AIDS 2008 Conference Highlights: An Interview With Paul Sax, M.D.
August 7, 2008
In this interview, Paul Sax, M.D., clinical director of the HIV program at Brigham and Women's Hospital in Boston, Mass., and associate professor of medicine at Harvard Medical School, offers his perspective on the most significant take-home messages from the XVII International AIDS Conference.
One of the highlights of this conference included a very interesting analysis evaluating cardiovascular risk in the SMART study.1 The SMART study looked at people both on and off treatment, and collected data on both AIDS-related and non-AIDS-related events.2 We already know that the people stopping treatment had more non-AIDS-related events.
There were two important findings. One is that, yes, there was an increased risk of cardiovascular events in people who were receiving abacavir in the SMART study.1
The second important point is that stored specimens from the SMART study were able to be used to show that patients who were receiving abacavir had a higher level of C-reactive protein and IL-6 [interleukin-6] -- which are both markers of inflammation. Researchers such as Jens are currently postulating that the way in which abacavir might induce cardiovascular events is by inducing a state of inflammation; and if people already have underlying atherosclerosis, that inflammation might provide a sort of tipping point that would make them have a cardiovascular event.
It's interesting because lipids tend to cause atherosclerosis gradually over time, and in fact that's what was seen in the protease inhibitor analysis from the D:A:D study.3 But in this study, it's not like that at all. Abacavir seems to be a switch that can be turned on and off. Once people stop the abacavir, it looks like their cardiovascular risk goes down.
The take-home message from that analysis is that the people who don't have underlying cardiovascular risk factors are probably very safe on abacavir, because this effect is not going to cause cardiovascular disease [CVD]. But for people who have other cardiovascular risk factors, it's something to consider when selecting a regimen, and one might want to choose an alternative drug that does not have this link to CVD.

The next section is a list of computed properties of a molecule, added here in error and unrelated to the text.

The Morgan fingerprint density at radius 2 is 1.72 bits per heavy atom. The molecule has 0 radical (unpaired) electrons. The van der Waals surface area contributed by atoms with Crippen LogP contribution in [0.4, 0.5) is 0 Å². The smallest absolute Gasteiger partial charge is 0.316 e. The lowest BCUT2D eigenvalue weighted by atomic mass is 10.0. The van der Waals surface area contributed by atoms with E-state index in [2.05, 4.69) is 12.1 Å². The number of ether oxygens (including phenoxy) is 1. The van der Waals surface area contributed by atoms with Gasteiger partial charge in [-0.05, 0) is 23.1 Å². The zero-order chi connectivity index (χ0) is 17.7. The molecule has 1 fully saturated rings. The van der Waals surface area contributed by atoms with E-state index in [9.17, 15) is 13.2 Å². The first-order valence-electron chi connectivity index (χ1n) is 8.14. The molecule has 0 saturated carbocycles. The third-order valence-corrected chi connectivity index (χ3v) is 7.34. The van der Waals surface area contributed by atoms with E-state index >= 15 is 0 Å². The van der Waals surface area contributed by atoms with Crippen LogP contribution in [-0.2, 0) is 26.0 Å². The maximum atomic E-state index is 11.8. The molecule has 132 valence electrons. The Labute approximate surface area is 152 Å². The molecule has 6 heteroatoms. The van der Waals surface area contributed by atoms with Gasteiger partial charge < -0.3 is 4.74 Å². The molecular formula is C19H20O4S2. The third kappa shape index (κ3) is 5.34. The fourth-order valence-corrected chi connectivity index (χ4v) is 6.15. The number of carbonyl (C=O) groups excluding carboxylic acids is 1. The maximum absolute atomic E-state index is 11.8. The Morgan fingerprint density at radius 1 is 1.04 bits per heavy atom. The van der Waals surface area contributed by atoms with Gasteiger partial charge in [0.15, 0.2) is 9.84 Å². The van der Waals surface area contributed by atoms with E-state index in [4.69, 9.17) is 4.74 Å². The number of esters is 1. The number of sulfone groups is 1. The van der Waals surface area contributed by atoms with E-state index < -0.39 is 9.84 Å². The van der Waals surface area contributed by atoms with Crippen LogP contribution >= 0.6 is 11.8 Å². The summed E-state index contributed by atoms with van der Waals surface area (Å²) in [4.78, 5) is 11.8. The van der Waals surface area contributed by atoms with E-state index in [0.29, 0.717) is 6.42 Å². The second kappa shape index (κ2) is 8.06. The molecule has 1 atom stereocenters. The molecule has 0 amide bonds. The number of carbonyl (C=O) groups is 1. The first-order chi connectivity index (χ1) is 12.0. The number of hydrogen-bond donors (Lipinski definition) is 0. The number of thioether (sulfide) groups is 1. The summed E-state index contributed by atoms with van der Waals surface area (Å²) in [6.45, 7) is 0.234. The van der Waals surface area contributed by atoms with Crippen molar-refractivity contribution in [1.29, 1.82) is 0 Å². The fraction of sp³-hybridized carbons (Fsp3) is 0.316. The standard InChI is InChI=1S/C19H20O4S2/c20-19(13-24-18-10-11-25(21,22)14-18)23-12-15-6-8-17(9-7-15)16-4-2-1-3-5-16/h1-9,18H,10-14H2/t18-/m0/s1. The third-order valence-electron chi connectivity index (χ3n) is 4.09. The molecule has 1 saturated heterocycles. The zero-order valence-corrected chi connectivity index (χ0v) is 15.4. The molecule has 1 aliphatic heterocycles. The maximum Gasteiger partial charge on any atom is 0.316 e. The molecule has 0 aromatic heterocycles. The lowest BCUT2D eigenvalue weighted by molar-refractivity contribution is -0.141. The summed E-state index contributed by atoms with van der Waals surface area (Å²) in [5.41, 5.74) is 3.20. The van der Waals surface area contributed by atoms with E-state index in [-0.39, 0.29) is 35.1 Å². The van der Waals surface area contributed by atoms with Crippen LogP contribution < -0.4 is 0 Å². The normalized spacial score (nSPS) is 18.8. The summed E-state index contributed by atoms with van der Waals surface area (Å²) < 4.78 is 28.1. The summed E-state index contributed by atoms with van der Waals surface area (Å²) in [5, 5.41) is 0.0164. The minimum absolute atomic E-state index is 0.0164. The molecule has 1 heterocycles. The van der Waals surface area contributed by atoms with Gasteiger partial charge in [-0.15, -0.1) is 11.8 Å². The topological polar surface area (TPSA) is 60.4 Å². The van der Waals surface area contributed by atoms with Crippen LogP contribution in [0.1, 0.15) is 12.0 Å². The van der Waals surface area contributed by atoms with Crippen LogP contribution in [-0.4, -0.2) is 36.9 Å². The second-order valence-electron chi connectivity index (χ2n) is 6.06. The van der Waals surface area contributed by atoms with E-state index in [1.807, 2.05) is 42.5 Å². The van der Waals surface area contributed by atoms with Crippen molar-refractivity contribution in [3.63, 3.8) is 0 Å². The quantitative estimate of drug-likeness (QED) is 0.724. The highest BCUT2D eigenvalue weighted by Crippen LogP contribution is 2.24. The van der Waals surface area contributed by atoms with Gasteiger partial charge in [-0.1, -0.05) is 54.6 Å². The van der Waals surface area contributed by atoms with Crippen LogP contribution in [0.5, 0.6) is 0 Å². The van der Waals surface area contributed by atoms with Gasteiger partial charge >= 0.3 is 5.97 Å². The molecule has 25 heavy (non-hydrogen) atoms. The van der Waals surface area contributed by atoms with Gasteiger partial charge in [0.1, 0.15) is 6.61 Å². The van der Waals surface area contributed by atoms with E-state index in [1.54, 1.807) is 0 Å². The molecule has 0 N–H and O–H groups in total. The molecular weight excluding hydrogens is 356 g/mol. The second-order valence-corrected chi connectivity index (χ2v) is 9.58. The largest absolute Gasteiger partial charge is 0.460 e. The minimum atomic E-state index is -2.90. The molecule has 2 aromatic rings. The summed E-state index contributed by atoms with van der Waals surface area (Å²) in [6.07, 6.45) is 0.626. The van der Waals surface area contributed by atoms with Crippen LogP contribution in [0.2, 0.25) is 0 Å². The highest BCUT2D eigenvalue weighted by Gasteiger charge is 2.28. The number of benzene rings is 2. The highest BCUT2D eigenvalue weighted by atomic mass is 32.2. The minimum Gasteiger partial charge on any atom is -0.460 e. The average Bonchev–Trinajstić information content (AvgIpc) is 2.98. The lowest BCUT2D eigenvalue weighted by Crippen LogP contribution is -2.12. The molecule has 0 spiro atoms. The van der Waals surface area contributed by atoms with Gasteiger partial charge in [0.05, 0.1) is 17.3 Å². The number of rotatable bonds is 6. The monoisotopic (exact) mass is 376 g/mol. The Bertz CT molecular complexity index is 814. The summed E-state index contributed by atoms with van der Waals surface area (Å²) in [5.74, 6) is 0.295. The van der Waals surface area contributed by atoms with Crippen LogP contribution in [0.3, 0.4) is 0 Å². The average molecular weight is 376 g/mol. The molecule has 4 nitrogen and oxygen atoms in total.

Basically, it confirms the D:A:D data?
It was very much confirmative of the D:A:D data, and to their credit, they ended up publishing the D:A:D data in Lancet3 very shortly after the retrovirus conference [Conference on Retroviruses and Opportunistic Infections].4 Also to their credit, they're going to publish these data in AIDS in September. They are really doing a thorough job with the analyses, and doing their best to control for all confounders. Even though it is an observational study -- with all the caveats associated with that -- the fact that there have been two studies with this effect is fairly persuasive.
Anything else that you found interesting?
This is slightly off the beaten track, but I was interested to see a Brazilian study looking at the administration of antiviral therapy for patients in intensive care units [ICUs].5
We have this debate all the time about when to start therapy. This year's ACTG 5164 study suggested that we should start therapy fairly early, even in people who are acutely ill with opportunistic infections.6
This study, which had to be retrospective, took it one step further and looked at the most acutely ill patients -- patients in intensive care units -- to see whether receiving antiviral therapy improved outcome.5 While the study did not find that it improved in-ICU mortality, it did find that receiving antiviral therapy improved six-month post-ICU survival. Once again, it provides a little bit of supportive data for getting our patients on antiviral therapy as soon as possible, if we can. Obviously, there are going to be numerous extenuating circumstances in the ICU, but it still does come up where you see someone in the ICU and he or she is taking other medications, either by a gastric tube or by mouth. And we think, well, should we start antiviral therapy now? It's certainly going to make me think that perhaps we should.
This transcript has been lightly edited for clarity.
This article was provided by TheBodyPRO.com.
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